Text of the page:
Credit cards still rule

Remember how the Great Recession was supposed to teach us all how to act more responsibly with our money? Remember how it was supposed to get us all to pay with cash rather than whip out the plastic at the slightest provocation?

Well, so much for lessons. The website has posted its analysis for the third quarter of 2010. It may be a little hard to follow the charts, but the bottom line is simple. As a nation, we’re charging more and more. “Consumers accumulated almost $6.5 billion more credit card debt in Q3 than Q2 2010,” the conclusion says.
Lest you think this is just a sign the economy is rebounding, in a separate e-mail to me this week a spokeswoman said, “… debt has actually increased in several quarters during the last two years.”
And we’re charging more and more. “The new data released by the Federal Reserve’s G.19 report indicates that consumer debt is increasing at a faster rate than it has in the past 27 months — which the (fourth quarter) 2010 Credit Card Debt Study will show later this month — but as you can see from the above data, credit card debt has actually been increasing for a much longer period of time,” the spokeswoman said.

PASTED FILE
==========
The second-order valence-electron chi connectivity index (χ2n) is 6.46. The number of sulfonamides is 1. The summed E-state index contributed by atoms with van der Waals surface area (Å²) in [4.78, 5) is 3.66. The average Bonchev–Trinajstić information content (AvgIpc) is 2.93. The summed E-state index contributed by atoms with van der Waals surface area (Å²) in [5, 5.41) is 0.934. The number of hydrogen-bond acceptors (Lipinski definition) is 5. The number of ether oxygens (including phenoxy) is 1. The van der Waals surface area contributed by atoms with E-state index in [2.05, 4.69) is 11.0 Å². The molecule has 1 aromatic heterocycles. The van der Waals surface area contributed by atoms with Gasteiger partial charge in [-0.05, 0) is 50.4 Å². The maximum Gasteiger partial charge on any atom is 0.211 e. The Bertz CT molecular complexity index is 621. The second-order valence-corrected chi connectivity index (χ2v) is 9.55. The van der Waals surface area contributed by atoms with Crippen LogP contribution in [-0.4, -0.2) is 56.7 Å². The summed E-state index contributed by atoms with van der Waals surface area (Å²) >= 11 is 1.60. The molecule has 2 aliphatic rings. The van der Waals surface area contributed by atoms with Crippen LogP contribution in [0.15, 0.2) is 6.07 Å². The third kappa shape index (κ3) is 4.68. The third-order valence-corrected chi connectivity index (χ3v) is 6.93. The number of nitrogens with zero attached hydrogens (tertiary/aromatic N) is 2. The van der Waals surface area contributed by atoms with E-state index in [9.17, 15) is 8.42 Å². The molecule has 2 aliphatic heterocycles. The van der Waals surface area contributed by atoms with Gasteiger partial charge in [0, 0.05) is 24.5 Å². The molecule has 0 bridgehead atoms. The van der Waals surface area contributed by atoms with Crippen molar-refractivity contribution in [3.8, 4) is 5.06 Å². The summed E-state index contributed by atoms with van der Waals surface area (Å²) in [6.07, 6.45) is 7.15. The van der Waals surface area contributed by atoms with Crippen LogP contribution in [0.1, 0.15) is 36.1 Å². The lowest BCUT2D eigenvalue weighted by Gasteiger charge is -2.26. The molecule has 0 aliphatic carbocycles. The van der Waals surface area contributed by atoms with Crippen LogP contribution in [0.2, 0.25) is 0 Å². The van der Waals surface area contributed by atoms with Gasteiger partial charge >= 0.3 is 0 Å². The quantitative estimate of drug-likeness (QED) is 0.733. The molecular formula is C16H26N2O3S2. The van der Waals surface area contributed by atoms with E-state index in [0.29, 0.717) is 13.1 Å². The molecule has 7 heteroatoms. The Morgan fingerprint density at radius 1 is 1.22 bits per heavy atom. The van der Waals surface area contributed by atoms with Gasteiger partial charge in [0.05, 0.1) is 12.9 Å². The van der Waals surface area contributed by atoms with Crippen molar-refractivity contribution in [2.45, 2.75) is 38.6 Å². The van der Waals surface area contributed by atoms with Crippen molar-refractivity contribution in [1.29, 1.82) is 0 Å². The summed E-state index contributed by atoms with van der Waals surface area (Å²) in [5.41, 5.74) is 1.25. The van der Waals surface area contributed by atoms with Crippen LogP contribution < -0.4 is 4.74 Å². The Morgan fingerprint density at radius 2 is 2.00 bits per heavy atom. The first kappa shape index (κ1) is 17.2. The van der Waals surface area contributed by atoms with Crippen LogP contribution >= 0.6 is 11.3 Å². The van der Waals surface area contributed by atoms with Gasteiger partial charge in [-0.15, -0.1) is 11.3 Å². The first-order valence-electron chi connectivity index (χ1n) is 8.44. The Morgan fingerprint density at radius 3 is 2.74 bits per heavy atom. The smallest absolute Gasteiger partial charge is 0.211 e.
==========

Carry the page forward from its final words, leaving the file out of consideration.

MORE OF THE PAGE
This comes just as some members of the Federal Reserve Board are saying the Fed’s $600 billion money-printing scheme is no longer necessary because the economy is picking up. (Read it here.)
A lot of people, myself included, believe federal stimulus schemes have hurt the recovery. It’s a bit hard, though, to take public anger over deficit spending too seriously when the American people keep spending money they don’t have.

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About the Author

Jay Evensen

Jay Evensen is the Senior Editorial Columnist for the Deseret News. He has 32 years of journalism experience covering politics and a variety of other assignments at news organizations ranging from United Press International in New York City to the Las Vegas Review-Journal and the Deseret News, where he has worked since 1986. During that time, he has won numerous local, regional and national awards. Most recently, he was given the Cameron Duncan Media Award, given annually in Washington, D.C., by the advocacy group RESULTS, to the journalist judged to have done the most to further the cause of the world's poorest people.

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